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Gas Stations Pollution
Gas stations are found everywhere. They are so common and necessary, as they became an integral part of our daily lives. Thus, it is no wonder that they are not usually associated with environmental and health risk and, even less to home pollution. For example, have you asked yourself: “Is my home or the house I intend to buy close to a gas station?” Is the proximity to a gas station an excluding criteria for house shopping? Well, it may be! The following paragraphs should help you decide by yourself.
Below are presented, in brief, the main and sometimes severe pollution problems associated with gas stations along with the subsequent health, environmental, and home pollution risks. Additionally, due to importance and practical relevance, prevention and cost recovery issues are first discussed.
Prevention and Cost Recovery
- Personal damage. From the perspective of the public, the best prevention is to spend as little time as possible at a gas station and avoid living close to a gas station (e.g., 1 block or less). However, if this is not possible or if the exposure has already occurred (e.g., you live within 1 block of a gas station or are employed at a convenience store) you may be entitled to compensation. Evaluate your pollution case now!
- Property damage. From the perspective of gas station owners and/or operators, usually the insurance company may pay for pollution damage. However, not all pollution cases are straightforward and the insurance may try to avoid paying whenever possible. Gas station pollution liability is complex and legal advice is recommended. If you are operating or owning a gas station with pollution problems please make sure and proceed with a pollution evaluation.
Gas Station Pollution Release
Pollution released at gas stations is mainly due to the following (please click on each to find out more):
Gas Station Contaminants
The usual contaminants released in the environment from gas stations are represented by the stored and sold petroleum products such as gasoline and diesel fuel. These are complex mixtures of volatile organic compounds (mainly hydrocarbons) and a series of additives which are blended with petroleum distillates to improve the quality of final products and their usability. While there are hundreds of individual compounds associated with gasoline and diesel fuel (many of which are not even identified), the main compounds raising pollution problems associated with gas stations are the following (please click on each of these contaminants to find out more about each chemical and associated health issues):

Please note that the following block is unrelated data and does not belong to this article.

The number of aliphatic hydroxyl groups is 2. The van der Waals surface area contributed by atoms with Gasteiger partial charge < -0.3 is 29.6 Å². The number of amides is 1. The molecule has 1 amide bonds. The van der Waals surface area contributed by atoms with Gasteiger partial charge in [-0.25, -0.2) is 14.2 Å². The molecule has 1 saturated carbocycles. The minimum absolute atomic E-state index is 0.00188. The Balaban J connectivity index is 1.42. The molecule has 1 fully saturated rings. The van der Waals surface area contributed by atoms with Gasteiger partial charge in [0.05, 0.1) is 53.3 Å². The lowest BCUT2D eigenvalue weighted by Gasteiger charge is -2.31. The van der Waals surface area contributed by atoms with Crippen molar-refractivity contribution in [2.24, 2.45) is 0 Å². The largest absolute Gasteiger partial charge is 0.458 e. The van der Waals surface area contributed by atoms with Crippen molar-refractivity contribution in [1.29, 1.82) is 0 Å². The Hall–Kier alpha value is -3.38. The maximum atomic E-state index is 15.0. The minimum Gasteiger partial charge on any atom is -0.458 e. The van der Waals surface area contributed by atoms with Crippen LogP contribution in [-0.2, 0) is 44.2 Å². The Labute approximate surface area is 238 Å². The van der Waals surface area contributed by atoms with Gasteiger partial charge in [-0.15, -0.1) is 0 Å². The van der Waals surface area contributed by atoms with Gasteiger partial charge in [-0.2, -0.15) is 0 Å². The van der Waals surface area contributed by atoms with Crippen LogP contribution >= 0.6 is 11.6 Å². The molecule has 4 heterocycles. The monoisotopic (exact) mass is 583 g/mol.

- Ethylene dichloride (EDC)
- On the positive side - currently, better equipment and improved operation practices along with improved awareness of various pollution risks allow a more optimistic view of gas stations as integral part of urban environments with less pollution risks. Additionally, gas station pollution penalties and fines exist and are evolving insuring overall considerable less spills.
- On the negative side - almost a century of operation (of some stations) left a legacy of petroleum pollution (of soil and groundwater) that is found through current time and may extend few blocks away from the station. Additionally, the current economic difficulties seem to affect the implementation enforcement of some environmental-safe measures at gas stations. For example, California, one of the leading states on environmental regulations, is facing a proposal to temporarily suspended the state rules requiring gas station owners to install costly pollution control equipment. The proposal addresses the requirement to install vapor-control nozzles, which will be postponed 1 year (till 2010) in order to avoid negative impacts on state economy and gas prices. In this context, gas stations are repeatedly cited for air pollution. For example, according to a July 2006 article from San Diego (see SignOnSanDiego.com), only in San Diego county approximately 1.3 billion gallons of gasoline are pumped into vehicles each year at more than 900 gas stations, while 800 tons of vapor escape into the atmosphere each year.
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